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Whistler Mountain Ski Club poised to help Canada win Gold at 2010 Winter Olympic Games

"Obviously part of our mandate is getting people on the podium."

The Whistler Mountain Ski Club may be one of Canada’s best bets to produce future Olympians.

"It wouldn’t surprise me at all if we have a number of Whistler Mountain Ski Club athletes on the Canadian team for the 2010 Olympics," said club president Tony Holler, whose four sons are all or have been ski club competitors.

"People are going to start to realize the quality of skier that we put out from this club."

Mike Janyk and Manuel Osborne-Paradis, both club alums, are at the Torino 2006 Winter Olympic Games in Italy.

Osborne-Paradis was a respectable 13th in the downhill and 20 th in the Super-G. Janyk will race the slalom on Saturday. Right now he is ranked 22 nd in the world in that discipline.

Holler expects Osborne-Paradis, Janyk and others will be in their prime when 2010 rolls around.

Though it had humble beginnings the WMSC now consistently provides up to 50 per cent of the B.C. Alpine Ski Team and up to five members on the national team, which averages about 19 competitors.

Kids join when they are 11 or older and train and race in age-related groupings. As they grow older they will start to train Thursday through Sunday, to compete and follow their dream.

Just glance at the "Wall of Fame" inside the ample two-story clubhouse nestled in Creekside just a stone’s throw away from the bottom of the Dave Murray Downhill – the site of the alpine events for the 2010 Winter Olympic Games.

Janyk’s confident smile beams back from his team picture as does Osborne-Paradis’. A host of others are there too.

Then there is Rob Boyd — a Canadian hero who won the World Cup Downhill in 1989 in his hometown of Whistler, sending the resort into hysterics of happiness. Indeed his win was the catalyst to the $700,00 fundraising effort that produced today’s clubhouse, replacing the portable the rambunctious skiers gathered in, which was slapped up against the town’s original church.

Boyd coached for the club until 2004 when he joined the national ski organization, Alpine Canada Alpin, to help Canadian female skiers reach for the podium.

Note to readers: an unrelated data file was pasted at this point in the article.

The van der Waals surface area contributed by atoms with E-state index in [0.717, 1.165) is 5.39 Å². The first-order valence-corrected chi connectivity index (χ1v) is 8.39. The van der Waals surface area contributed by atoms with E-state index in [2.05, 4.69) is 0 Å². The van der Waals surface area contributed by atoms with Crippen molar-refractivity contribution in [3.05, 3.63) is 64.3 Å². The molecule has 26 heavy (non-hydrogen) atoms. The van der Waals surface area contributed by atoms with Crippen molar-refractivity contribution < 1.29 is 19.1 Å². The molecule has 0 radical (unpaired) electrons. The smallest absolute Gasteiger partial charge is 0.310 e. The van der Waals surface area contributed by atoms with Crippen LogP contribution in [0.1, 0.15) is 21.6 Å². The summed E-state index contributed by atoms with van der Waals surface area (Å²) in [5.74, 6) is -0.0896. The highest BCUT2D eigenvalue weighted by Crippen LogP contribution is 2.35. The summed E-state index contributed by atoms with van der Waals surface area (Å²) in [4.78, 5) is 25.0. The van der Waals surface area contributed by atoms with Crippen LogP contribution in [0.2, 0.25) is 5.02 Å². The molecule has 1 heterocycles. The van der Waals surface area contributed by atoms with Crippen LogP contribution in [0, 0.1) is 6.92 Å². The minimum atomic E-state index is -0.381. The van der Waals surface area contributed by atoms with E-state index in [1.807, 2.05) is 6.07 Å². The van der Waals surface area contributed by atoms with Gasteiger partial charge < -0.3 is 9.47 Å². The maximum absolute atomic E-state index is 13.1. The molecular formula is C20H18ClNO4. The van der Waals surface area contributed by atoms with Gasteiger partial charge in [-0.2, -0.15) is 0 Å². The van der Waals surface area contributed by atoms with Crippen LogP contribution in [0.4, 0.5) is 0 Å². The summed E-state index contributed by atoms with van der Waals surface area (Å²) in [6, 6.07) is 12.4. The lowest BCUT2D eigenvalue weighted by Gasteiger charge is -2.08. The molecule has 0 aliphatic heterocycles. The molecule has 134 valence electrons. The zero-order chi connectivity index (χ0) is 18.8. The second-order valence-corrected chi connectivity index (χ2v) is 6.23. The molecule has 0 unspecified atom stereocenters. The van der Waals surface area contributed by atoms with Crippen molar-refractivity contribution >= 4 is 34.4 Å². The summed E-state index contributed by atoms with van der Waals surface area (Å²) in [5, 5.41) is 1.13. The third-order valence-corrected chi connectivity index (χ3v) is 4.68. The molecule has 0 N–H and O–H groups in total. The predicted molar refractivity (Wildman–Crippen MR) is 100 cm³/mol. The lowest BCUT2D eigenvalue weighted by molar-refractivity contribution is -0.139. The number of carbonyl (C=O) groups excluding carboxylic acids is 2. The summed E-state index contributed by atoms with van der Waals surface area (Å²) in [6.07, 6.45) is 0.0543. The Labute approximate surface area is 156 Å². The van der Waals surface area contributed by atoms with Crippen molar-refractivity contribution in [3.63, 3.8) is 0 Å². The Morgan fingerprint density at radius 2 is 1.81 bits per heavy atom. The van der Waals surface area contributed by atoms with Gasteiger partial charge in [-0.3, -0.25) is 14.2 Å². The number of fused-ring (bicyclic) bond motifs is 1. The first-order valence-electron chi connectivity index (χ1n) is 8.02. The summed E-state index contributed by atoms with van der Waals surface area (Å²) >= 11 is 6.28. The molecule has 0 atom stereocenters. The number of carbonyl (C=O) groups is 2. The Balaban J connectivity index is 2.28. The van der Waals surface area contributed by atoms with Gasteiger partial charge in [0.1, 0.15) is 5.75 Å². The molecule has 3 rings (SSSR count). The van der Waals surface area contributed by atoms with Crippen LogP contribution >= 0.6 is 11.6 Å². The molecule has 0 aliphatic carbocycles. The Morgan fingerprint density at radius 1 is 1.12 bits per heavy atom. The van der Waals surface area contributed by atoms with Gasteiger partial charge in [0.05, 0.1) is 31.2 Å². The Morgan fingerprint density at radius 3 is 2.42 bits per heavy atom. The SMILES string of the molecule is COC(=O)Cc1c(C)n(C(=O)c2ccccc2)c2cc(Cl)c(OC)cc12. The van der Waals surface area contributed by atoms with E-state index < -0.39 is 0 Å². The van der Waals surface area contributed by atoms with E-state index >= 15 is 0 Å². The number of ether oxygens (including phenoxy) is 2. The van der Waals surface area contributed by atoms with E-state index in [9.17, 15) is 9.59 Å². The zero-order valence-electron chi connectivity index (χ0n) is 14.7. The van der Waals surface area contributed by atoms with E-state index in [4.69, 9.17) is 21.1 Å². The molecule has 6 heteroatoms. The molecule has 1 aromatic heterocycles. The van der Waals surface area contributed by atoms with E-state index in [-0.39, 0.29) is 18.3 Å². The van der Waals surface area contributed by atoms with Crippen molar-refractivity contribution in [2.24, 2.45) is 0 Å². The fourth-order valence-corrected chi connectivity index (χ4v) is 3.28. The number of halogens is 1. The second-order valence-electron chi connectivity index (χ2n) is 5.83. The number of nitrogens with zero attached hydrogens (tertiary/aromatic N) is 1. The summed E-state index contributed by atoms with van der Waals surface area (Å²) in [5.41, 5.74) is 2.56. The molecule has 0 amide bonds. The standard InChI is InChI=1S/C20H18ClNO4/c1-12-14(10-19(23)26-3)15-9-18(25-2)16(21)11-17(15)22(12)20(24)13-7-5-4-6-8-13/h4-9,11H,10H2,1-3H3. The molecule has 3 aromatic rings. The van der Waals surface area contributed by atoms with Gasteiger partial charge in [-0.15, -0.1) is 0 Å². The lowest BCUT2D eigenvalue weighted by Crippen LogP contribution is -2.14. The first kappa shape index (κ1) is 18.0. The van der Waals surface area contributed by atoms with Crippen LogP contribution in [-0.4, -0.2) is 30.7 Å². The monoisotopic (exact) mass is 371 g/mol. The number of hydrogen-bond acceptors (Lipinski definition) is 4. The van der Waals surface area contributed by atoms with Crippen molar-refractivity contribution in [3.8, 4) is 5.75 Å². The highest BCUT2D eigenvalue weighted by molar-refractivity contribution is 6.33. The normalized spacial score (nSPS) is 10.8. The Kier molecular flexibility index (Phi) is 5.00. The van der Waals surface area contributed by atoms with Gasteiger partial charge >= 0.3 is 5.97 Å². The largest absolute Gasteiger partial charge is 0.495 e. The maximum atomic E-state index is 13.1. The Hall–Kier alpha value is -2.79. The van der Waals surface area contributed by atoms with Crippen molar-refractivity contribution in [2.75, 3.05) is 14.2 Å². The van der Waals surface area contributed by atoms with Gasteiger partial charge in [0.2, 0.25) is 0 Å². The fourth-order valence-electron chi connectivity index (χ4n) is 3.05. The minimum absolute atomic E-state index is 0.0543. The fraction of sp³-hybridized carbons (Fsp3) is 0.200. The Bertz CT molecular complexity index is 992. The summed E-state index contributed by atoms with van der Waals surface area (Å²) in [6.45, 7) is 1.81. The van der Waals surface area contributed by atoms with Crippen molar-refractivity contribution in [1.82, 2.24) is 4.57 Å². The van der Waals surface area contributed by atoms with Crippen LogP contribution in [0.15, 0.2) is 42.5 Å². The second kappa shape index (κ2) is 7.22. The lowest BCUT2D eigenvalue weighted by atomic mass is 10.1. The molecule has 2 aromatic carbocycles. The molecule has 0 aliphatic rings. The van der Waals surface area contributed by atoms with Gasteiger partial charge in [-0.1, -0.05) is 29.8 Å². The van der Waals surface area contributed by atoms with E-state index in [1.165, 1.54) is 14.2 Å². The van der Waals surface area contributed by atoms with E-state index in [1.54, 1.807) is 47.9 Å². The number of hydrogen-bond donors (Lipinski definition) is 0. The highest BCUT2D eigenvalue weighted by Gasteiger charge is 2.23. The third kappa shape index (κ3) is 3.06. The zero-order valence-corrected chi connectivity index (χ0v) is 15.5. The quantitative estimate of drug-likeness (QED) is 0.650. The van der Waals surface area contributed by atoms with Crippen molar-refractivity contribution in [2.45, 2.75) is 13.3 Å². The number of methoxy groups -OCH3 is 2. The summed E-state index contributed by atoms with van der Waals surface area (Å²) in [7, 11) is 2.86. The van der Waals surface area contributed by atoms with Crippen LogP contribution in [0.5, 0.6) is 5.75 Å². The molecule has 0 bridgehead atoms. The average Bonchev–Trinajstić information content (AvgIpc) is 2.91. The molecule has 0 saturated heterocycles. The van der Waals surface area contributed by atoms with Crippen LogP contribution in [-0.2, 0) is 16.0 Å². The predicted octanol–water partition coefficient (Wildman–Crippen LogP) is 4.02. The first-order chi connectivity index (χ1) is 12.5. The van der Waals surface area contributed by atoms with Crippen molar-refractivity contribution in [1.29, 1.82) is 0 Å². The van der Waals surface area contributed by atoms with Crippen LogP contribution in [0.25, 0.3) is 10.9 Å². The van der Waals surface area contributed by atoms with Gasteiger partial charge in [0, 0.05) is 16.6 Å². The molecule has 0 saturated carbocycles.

Part of the key to the WMSC’s success is its desire to support and help every kid who skis, not just the ones who win.

"Obviously part of our mandate is getting people on the podium there is no question about that," said Holler, adding that it takes scores of parents to volunteer at every level to keep up the club’s successful track record.

"But we have a much bigger mandate than that. Equally important is that all the other kids who go through our program turn out as awesome skiers and awesome individuals."

As program director Nigel Cooper put it: "It is not easy or convenient to be a ski racer."

Racers miss many school days so they have to be self-motivated to get their schoolwork done while they train. Even as youngsters they have to look after themselves and their gear when they travel to races, and they have to be committed to hours of fitness training on and off the slopes if they want to truly have a chance at success.

Whistler Mountain Ski Club has a gym in the building and, said Cooper, it’s made clear to the kids that fitness is key.

"We have strict requisites in terms of fitness," he said. "We have a gym in the building and run dryland sessions five to nine times a week whether it’s weights, aerobics or flexibility training."

And then there is the mental and psychological coaching every athlete gets. In Whistler, unlike many other clubs, training is a year-round commitment.